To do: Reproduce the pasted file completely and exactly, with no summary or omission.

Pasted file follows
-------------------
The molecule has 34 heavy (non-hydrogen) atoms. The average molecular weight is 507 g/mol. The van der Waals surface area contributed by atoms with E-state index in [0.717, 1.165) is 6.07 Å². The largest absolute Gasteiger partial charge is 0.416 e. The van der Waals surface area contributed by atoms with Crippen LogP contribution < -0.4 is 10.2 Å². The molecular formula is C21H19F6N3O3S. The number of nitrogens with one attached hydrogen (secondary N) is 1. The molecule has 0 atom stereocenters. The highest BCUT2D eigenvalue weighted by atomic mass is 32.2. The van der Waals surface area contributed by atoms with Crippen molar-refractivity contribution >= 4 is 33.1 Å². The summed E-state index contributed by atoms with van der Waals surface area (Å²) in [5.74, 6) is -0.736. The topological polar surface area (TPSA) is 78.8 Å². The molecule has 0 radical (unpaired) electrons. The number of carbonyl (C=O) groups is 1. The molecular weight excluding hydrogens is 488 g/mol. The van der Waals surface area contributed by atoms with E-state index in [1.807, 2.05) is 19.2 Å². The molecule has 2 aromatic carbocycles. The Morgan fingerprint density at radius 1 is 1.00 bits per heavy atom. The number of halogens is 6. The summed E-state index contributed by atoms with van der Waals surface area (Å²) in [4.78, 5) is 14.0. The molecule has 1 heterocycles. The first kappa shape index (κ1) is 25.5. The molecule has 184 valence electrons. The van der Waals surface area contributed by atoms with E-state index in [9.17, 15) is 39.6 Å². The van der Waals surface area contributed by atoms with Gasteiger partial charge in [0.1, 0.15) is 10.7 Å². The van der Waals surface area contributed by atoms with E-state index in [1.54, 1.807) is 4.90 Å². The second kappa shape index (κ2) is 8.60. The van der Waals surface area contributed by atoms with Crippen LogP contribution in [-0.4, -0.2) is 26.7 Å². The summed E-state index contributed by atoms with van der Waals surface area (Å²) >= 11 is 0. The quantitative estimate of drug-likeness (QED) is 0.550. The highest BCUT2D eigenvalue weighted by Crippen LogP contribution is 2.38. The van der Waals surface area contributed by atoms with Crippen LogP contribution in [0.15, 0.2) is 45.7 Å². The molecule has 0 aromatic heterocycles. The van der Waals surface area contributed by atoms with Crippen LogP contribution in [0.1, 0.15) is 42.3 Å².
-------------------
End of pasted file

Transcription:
The molecule has 34 heavy (non-hydrogen) atoms. The average molecular weight is 507 g/mol. The van der Waals surface area contributed by atoms with E-state index in [0.717, 1.165) is 6.07 Å². The largest absolute Gasteiger partial charge is 0.416 e. The van der Waals surface area contributed by atoms with Crippen LogP contribution < -0.4 is 10.2 Å². The molecular formula is C21H19F6N3O3S. The number of nitrogens with one attached hydrogen (secondary N) is 1. The molecule has 0 atom stereocenters. The highest BCUT2D eigenvalue weighted by atomic mass is 32.2. The van der Waals surface area contributed by atoms with Crippen molar-refractivity contribution >= 4 is 33.1 Å². The summed E-state index contributed by atoms with van der Waals surface area (Å²) in [5.74, 6) is -0.736. The topological polar surface area (TPSA) is 78.8 Å². The molecule has 0 radical (unpaired) electrons. The number of carbonyl (C=O) groups is 1. The molecular weight excluding hydrogens is 488 g/mol. The van der Waals surface area contributed by atoms with E-state index in [1.807, 2.05) is 19.2 Å². The molecule has 2 aromatic carbocycles. The Morgan fingerprint density at radius 1 is 1.00 bits per heavy atom. The number of halogens is 6. The summed E-state index contributed by atoms with van der Waals surface area (Å²) in [4.78, 5) is 14.0. The molecule has 1 heterocycles. The first kappa shape index (κ1) is 25.5. The molecule has 184 valence electrons. The van der Waals surface area contributed by atoms with E-state index in [9.17, 15) is 39.6 Å². The van der Waals surface area contributed by atoms with Gasteiger partial charge in [0.1, 0.15) is 10.7 Å². The van der Waals surface area contributed by atoms with E-state index in [1.54, 1.807) is 4.90 Å². The second kappa shape index (κ2) is 8.60. The van der Waals surface area contributed by atoms with Crippen LogP contribution in [-0.4, -0.2) is 26.7 Å². The summed E-state index contributed by atoms with van der Waals surface area (Å²) >= 11 is 0. The quantitative estimate of drug-likeness (QED) is 0.550. The highest BCUT2D eigenvalue weighted by Crippen LogP contribution is 2.38. The van der Waals surface area contributed by atoms with Crippen LogP contribution in [0.15, 0.2) is 45.7 Å². The molecule has 0 aromatic heterocycles. The van der Waals surface area contributed by atoms with Crippen LogP contribution in [0.1, 0.15) is 42.3 Å².